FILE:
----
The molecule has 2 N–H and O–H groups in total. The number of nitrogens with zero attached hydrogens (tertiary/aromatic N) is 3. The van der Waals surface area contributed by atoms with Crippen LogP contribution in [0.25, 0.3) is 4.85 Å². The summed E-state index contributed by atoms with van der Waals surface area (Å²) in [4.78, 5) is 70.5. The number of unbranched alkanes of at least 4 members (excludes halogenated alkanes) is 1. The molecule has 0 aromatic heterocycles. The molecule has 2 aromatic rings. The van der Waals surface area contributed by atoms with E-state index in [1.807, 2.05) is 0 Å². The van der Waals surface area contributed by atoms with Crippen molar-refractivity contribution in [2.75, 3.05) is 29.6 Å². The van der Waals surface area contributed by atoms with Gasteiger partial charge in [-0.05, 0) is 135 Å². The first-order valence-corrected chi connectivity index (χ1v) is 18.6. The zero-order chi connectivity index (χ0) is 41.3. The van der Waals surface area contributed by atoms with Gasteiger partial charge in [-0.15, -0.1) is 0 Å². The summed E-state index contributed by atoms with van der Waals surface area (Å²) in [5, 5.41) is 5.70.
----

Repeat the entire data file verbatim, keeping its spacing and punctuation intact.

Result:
The molecule has 2 N–H and O–H groups in total. The number of nitrogens with zero attached hydrogens (tertiary/aromatic N) is 3. The van der Waals surface area contributed by atoms with Crippen LogP contribution in [0.25, 0.3) is 4.85 Å². The summed E-state index contributed by atoms with van der Waals surface area (Å²) in [4.78, 5) is 70.5. The number of unbranched alkanes of at least 4 members (excludes halogenated alkanes) is 1. The molecule has 0 aromatic heterocycles. The molecule has 2 aromatic rings. The van der Waals surface area contributed by atoms with E-state index in [1.807, 2.05) is 0 Å². The van der Waals surface area contributed by atoms with Crippen molar-refractivity contribution in [2.75, 3.05) is 29.6 Å². The van der Waals surface area contributed by atoms with Gasteiger partial charge in [-0.05, 0) is 135 Å². The first-order valence-corrected chi connectivity index (χ1v) is 18.6. The zero-order chi connectivity index (χ0) is 41.3. The van der Waals surface area contributed by atoms with Gasteiger partial charge in [-0.15, -0.1) is 0 Å². The summed E-state index contributed by atoms with van der Waals surface area (Å²) in [5, 5.41) is 5.70.